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Genius Party

Entry updated 28 March 2022. Tagged: TV.

A two-volume Japanese Original Video Animation (OVA) anthology series produced by Studio 4°C, who also created the Sweat Punch OVA anthology. The director/writer is shown in brackets after each segment title.

1. Genius Party (2007).

Comprising seven short films, 102 minutes in total. Colour.

Genius Party (Atsuko Fukushima). In a strange desert a shaman in bird guise interacts with egg-shaped skulls. After some interesting psychedelic imagery a phoenix-like creature rises into the storm clouds.

Shanghai Dragon (Shōji Kawamori). Original title Shanghai Dairyuu. 300 years in the future the human-led Spacetime Patrol Force battles AI-led machines: as children are rare in their era, they go to the twentieth century to find one with the imagination to use their Thought Materialization System. They choose perpetually runny-nosed Gongrong: who, remembering a Tokusatsu Superhero Television show, draws Powered Armour and Weaponry that defeats the AI's Robots. He then draws the titular dragon and the protagonists fly off.

Deathtic 4 (Shinji Kimura/Mitsuyoshi Takasu) Original title De sutikku fō. A grotesque Steampunk gothic city, set in a blasted landscape, is populated by Swedish Zombies. Here a boy finds a live frog and – with the aid of a trio of inept Superheroes and pursued by tricycle-riding zombie police – he attempts to return it home.

Doorbell (Yoji Fukuyama). Original title Doachaimu. A young man becomes invisible (see Invisibility) to those who know him, who see his Doppelganger instead: fortunately his girlfriend recognizes him, after being briefly aware of his duplicate (see Identity).

Limit Cycle (Hideki Futamura). For 19 minutes, over a succession of brightly lit images – usually from modern (Cities, Technology) or medieval (Religion, alchemy) sources – the narrator intones excerpts from Blaise Pascal's Pensées (1670) (see Metaphysics).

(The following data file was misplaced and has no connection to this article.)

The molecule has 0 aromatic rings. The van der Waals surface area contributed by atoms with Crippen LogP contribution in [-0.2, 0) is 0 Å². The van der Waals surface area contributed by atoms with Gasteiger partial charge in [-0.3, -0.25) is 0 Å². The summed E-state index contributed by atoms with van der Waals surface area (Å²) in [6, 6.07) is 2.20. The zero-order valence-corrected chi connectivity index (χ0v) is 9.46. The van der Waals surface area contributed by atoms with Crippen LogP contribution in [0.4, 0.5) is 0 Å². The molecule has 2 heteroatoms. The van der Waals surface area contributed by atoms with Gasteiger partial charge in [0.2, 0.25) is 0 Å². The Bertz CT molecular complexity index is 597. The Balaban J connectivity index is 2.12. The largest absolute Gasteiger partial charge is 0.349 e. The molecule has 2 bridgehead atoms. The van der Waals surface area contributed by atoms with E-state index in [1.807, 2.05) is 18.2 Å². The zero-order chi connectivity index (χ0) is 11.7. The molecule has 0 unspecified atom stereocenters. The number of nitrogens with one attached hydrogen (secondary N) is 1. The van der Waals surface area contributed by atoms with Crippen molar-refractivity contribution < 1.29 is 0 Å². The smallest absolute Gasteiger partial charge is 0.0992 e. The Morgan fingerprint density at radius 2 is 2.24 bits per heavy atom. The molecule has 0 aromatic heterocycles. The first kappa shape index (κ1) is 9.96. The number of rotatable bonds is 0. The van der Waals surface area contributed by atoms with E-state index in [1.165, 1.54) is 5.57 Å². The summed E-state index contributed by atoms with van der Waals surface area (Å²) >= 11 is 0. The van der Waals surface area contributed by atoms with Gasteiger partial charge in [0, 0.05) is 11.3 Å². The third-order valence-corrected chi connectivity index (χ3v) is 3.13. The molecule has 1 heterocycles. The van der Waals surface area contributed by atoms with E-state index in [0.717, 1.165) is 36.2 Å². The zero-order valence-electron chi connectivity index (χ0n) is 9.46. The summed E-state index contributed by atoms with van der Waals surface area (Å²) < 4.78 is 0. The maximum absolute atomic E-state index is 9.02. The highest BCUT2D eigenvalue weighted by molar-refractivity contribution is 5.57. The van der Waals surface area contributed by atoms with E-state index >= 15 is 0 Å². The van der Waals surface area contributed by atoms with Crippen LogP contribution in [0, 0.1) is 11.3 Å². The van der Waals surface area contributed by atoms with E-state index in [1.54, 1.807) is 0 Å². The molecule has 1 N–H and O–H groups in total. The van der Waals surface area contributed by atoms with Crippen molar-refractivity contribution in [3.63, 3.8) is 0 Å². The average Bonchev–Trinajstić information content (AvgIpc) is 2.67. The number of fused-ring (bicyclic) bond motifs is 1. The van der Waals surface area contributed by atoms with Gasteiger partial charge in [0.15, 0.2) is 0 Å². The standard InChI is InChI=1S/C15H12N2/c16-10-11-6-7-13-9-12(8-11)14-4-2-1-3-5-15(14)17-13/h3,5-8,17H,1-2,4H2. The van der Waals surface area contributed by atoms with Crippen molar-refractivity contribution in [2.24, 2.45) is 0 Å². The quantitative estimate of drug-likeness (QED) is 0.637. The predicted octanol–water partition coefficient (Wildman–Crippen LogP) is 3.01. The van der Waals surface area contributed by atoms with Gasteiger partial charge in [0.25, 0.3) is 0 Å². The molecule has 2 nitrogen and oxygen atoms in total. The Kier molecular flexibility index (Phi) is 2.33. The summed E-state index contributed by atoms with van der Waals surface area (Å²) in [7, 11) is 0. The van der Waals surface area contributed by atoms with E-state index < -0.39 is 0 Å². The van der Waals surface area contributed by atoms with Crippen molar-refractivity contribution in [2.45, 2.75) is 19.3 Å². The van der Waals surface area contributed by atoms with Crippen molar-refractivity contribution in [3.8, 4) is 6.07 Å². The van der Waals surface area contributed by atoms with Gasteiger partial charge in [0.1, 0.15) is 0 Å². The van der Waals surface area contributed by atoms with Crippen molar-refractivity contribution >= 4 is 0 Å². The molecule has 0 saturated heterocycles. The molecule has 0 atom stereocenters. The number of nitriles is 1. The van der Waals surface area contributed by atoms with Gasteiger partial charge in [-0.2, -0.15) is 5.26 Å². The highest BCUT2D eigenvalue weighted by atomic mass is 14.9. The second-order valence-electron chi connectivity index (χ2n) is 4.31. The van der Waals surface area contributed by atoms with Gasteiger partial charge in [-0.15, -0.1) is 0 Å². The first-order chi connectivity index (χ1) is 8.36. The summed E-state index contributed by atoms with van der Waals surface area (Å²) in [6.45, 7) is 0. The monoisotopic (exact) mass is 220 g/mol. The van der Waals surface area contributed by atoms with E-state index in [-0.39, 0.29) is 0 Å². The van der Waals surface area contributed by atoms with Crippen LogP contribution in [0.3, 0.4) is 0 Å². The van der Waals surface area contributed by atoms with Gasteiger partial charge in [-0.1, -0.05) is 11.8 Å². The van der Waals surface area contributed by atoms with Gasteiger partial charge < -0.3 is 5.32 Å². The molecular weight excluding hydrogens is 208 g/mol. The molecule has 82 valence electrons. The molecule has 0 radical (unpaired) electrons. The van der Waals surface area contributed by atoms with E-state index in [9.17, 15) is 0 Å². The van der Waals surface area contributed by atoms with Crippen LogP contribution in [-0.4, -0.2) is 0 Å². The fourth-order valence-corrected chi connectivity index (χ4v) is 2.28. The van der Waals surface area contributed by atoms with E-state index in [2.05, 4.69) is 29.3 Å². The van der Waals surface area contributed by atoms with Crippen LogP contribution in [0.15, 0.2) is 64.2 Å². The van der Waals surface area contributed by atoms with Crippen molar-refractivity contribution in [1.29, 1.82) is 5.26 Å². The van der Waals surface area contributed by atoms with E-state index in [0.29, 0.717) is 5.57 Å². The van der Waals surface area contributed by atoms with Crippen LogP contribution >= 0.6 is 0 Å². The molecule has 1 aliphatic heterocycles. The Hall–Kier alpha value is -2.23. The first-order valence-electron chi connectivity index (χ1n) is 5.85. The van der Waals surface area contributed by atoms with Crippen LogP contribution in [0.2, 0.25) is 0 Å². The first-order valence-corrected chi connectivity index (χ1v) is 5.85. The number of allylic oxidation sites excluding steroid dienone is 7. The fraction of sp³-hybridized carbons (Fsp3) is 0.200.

Happy Machine (Masaaki Yuasa). Original title Yumemiru Kikai. The artificial reality of a baby's nursery collapses and the child finds the inhabitants (see Monsters) and landscapes of the outside world strange and sometimes terrifying.

Baby Blue (Shinichirō Watanabe). The day before a boy's family move away, two friends skip school and spend what might be their last day together. This is a melancholy piece with no genre elements, but there is a hand grenade.

A varied and solid collection: the imaginative and odd Deathtic 4 is the standout, though Genius Party has some nice animation. Though visually having its moments, Limit Cycle is pretentious and too long: the remaining shorts are interesting and enjoyable.

2. Genius Party Beyond (2008). Comprising five short films, 82 minutes in total. Colour.

Gala (Mahiro Maeda). When a giant seed crash-lands near a village inhabited by characters from Japanese Mythology, they play music to encourage its growth. The seed germinates and the film cuts (or simply changes perspective) to a city apartment where a small boy is staring at a shoot growing in a flower pot.

Moondrive (Kazuto Nakazawa). On the Moon, now settled by humanity, a gang of violent, unpleasant but inept criminals seek treasure, but it all comes to naught.

"Wanwa" the Doggy (Shinya Ōhira). Original title Wan wa. Whilst his mother lies ill in hospital a young child is pursued across bizarre and increasingly surreal topographies by an ogre.

Toujin Kit (Tatsuyuki Tanaka). Original title Tō hito kitto. An officer from the Administration Bureau, accompanied by two CyborgsRobots, but with organic brains – checks up on a young woman who uses dolls to smuggle Aliens. Save for the aliens, a subdued colour palette is used throughout; which, along with the run-down industrial décor, gives a seedy Steampunk feel to proceedings.

Dimension Bomb (Kōji Morimoto); original title Jigen Bakudan. If the preceding piece seemed like an excerpt from a longer work, then this short suggests a sequence of brief but stunning clips selected from two or more films. At its core it seems to be about a girl befriending a boy from another Dimension.

Though the first two shorts are good, it is the last three that stand out; they are remarkable pieces of animation, all very different, both stylistically and in tone. However, their virtues are not those of storytelling, so seekers after coherent, complete narratives will be disappointed. Though shorter and with fewer films than its predecessor – which was by no means poor – this is a much stronger collection. [SP]


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